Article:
Because the measures offer opposite solutions, if both were to pass, the one with the highest vote total would become law.

Oklahoma is one of the states that still enforces capital punishment, but voters there will decide on amending the state constitution to carry out the death penalty by other means if one method is deemed invalid — as occurred in Nebraska when its sole means of execution, the electric chair, was ruled as cruel and unusual punishment by the state’s Supreme Court.

Tougher ballot initiative process

Colorado voters will decide if they want to see fewer attempts to amend their state constitution by elevating the signature requirement totals needed to qualify for the ballot.

Under the proposal, it would require any petition seeking to change the state constitution to collect signatures of 2% of registered voters in each of the state’s 35 districts. Then, if it qualified, it would have to be passed by 55% of the voters rather than by a simple majority.

Voting

People in Missouri, South Dakota, North Dakota, Maine and Colorado are among those who will vote on election rules.

Missouri voters will decide whether a person needs a government-issued picture ID to cast a ballot.

Colorado voters will decide whether unaffiliated voters can cast ballots in primaries without having to change their unaffiliated status. South Dakota will decide whether it will go to a nonpartisan primary system — though those rules wouldn’t apply to the presidential election.

And Maine will decide whether its elected officials will be selected through a ranking system. Under the ballot measure’s proposal, candidates will be picked by voters in order of preference. Then when votes are counted in rounds, the last-place candidates are eliminated until one candidate with the most votes in the final round is elected.

Health and related issues

Colorado is also notable this year for considering a ballot measure that echoes California and Oregon’s right-to-die initiatives passed recently. If passed, Colorado would join those two states along with Washington and Vermont as places where a terminally ill person with six months to live could obtain a lethal prescription from a willing doctor.

Colorado voters may also decide to set up a health insurance system designed to cover every state resident — a single-payer type of system that has its share of critics and backers. Called ColoradoCare, the proposed system is designed to replace private health insurance plans and would be run by a board of trustees. However, it wouldn’t replace Medicare.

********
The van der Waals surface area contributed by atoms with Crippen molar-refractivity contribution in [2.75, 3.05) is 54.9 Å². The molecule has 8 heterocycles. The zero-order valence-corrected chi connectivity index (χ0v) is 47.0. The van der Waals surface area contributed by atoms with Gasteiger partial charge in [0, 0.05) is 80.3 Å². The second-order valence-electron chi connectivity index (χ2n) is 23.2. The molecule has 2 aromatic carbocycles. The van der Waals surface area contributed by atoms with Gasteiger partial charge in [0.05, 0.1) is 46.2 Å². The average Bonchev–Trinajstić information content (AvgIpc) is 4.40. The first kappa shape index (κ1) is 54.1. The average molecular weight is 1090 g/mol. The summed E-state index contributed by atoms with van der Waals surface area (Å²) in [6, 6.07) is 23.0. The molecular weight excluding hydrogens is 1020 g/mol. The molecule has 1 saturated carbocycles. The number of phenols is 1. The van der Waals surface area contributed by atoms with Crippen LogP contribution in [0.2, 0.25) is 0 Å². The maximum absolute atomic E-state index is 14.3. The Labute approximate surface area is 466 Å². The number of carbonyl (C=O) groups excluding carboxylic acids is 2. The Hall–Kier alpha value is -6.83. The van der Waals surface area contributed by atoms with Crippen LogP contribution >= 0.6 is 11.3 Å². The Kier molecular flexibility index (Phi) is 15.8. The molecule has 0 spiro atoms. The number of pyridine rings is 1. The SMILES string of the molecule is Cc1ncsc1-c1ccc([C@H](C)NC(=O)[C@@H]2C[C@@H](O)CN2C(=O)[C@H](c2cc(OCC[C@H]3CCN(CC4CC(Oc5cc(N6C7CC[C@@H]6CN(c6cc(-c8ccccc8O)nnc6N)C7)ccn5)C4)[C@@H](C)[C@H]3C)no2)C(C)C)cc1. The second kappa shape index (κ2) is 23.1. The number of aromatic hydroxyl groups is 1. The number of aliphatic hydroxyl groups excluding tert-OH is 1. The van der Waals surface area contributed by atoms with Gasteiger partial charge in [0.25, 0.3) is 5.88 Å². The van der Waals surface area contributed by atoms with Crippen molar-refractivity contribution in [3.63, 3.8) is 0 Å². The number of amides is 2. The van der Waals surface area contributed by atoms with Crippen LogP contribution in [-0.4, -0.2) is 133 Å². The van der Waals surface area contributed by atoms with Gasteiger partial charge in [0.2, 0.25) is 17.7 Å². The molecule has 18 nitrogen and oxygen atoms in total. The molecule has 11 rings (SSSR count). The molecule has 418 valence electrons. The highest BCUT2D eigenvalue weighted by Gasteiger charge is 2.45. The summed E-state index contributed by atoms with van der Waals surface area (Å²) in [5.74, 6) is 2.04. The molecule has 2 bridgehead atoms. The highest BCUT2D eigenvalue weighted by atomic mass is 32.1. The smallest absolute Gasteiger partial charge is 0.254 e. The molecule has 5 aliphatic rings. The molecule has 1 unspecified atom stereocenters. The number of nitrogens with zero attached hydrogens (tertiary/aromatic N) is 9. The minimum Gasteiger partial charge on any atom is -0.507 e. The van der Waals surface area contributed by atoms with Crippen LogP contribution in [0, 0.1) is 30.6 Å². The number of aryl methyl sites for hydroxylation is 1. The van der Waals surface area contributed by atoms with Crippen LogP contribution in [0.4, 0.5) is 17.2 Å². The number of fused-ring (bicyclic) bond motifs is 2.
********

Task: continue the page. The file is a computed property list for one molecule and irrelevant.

A ballot measure in California also will look to tackle high prescription drug costs by not allowing state agencies to pay more than the lowest price for the same drug by the United States Department of Veterans Affairs.

Other issues

Voters in Colorado will choose whether to remove slavery from its constitution. The state’s constitution currently allows for slavery as punishment for a crime. The ballot measure would eliminate slavery as an option.

In California, voters will decide whether adult film stars should be required to wear condoms during the filming of sex scenes. The measure would also require film producers to pay for medical tests related to sexually transmitted diseases.

The state’s voters will also consider two plastic grocery bag measures. One would seek to ban single-use plastic bag sales by upholding an existing law passed by the Legislature, while the other would direct money from plastic bags to an environmental protection fund run by the state. If both initiatives pass, the one with the highest vote total would become law.

There there’s Washington, D.C.

It will make a play for statehood under a ballot measure that would split the district into residential areas (a state) and federal properties. The proposal was pushed by the mayor and is supported by Democratic presidential nominee Hillary Clinton.

david.montero@latimes.com

Twitter: @davemontero

ALSO